Tuesday, 16 October 2012


So for a while now there's been talk about how tobacco based products are going to be banned. Or maybe the ban's been implemented, even. Why? In a bid to ensure that the consumption declines, and thereby leads to (hopefully) a lower rate of cancer victims. While I don't deny that the statistics of those affected by the dreaded disease are painfully high, and that tobacco consumption contributes to incidences of a certain type of cancer, I do wonder about the ban.

What happens with a ban is this: there's a brouhaha, it gets written about and talked about, the dailies are splashed with pictures of stores being raided, and then comes that bit about people purchasing on the sly, never mind the ban, thank you very much. Sloooowly, much   later (and on the quiet), the ban gets lifted/ terms and conditions of the ban change, much like a starlet changing clothes for a magazine shoot, and life goes back to normal. That is, those who weren't put off by the grotesque imagery on packets of said products, go grab them in their eager little paws once more.

I don't know if there's a solution here, honestly - you may even question whether awareness campaigns even cut it any more. And hence a ban is justified, according to some. At least that way, access is that much tougher, and consumption goes down. On the flip side, a (not so?) small little black market flourishes, and the ban is effectively moot. Becomes a farce, like so many other things.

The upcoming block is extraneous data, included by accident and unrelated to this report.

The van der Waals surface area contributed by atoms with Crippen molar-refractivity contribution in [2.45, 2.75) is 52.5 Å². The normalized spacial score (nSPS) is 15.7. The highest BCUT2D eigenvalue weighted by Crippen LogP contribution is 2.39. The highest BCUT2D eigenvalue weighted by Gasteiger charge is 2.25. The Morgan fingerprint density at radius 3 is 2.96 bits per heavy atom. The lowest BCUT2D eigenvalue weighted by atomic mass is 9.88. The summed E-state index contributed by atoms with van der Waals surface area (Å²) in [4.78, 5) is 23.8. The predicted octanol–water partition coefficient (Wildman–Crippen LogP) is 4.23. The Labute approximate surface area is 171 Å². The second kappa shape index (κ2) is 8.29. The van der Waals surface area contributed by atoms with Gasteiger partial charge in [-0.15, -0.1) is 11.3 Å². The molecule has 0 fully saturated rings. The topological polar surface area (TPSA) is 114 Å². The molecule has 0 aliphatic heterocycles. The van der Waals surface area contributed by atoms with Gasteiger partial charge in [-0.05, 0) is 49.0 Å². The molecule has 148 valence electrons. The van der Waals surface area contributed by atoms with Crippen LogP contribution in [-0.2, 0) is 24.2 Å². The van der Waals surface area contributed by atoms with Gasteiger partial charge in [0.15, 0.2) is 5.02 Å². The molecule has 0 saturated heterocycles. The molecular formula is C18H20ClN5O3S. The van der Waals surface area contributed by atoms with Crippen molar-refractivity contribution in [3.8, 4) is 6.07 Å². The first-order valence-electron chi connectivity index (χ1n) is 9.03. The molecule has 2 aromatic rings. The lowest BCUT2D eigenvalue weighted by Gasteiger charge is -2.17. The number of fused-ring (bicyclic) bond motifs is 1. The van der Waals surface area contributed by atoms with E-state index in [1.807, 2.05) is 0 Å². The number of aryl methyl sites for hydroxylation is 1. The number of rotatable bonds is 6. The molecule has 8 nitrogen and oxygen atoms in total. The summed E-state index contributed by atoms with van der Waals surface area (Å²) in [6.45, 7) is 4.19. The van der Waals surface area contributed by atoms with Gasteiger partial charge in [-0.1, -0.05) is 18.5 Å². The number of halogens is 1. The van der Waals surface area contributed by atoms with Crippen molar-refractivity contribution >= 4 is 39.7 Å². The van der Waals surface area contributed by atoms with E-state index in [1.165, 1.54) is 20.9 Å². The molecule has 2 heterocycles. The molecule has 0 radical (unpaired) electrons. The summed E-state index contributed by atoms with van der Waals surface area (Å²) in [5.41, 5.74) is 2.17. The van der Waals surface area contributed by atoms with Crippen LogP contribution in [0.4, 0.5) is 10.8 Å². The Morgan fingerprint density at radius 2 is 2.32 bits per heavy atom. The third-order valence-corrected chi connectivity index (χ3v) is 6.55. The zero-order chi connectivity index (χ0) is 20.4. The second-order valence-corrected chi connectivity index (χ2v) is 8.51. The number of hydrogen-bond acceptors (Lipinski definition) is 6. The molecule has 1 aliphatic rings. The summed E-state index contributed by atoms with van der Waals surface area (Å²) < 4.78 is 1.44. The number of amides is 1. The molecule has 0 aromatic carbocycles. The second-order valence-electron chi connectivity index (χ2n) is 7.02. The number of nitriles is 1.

So if not a ban - what? What will make people pause, think twice before reaching out for that ciggie? for that tobacco product that seemingly gives a high? I'm not a fan of smoking, both passive or active, and strongly believe that never mind burning a hole in your lungs or throat or mouth, look no further than your pocket to begin with. There itself the hole burns deep. In fact, passive smoking gets my goat, and how: why should someone else be at the receiving end of what you're subjecting your lungs to, and that too not out of choice? 

I'd rather pay my shopping bill instead of a hospital's.

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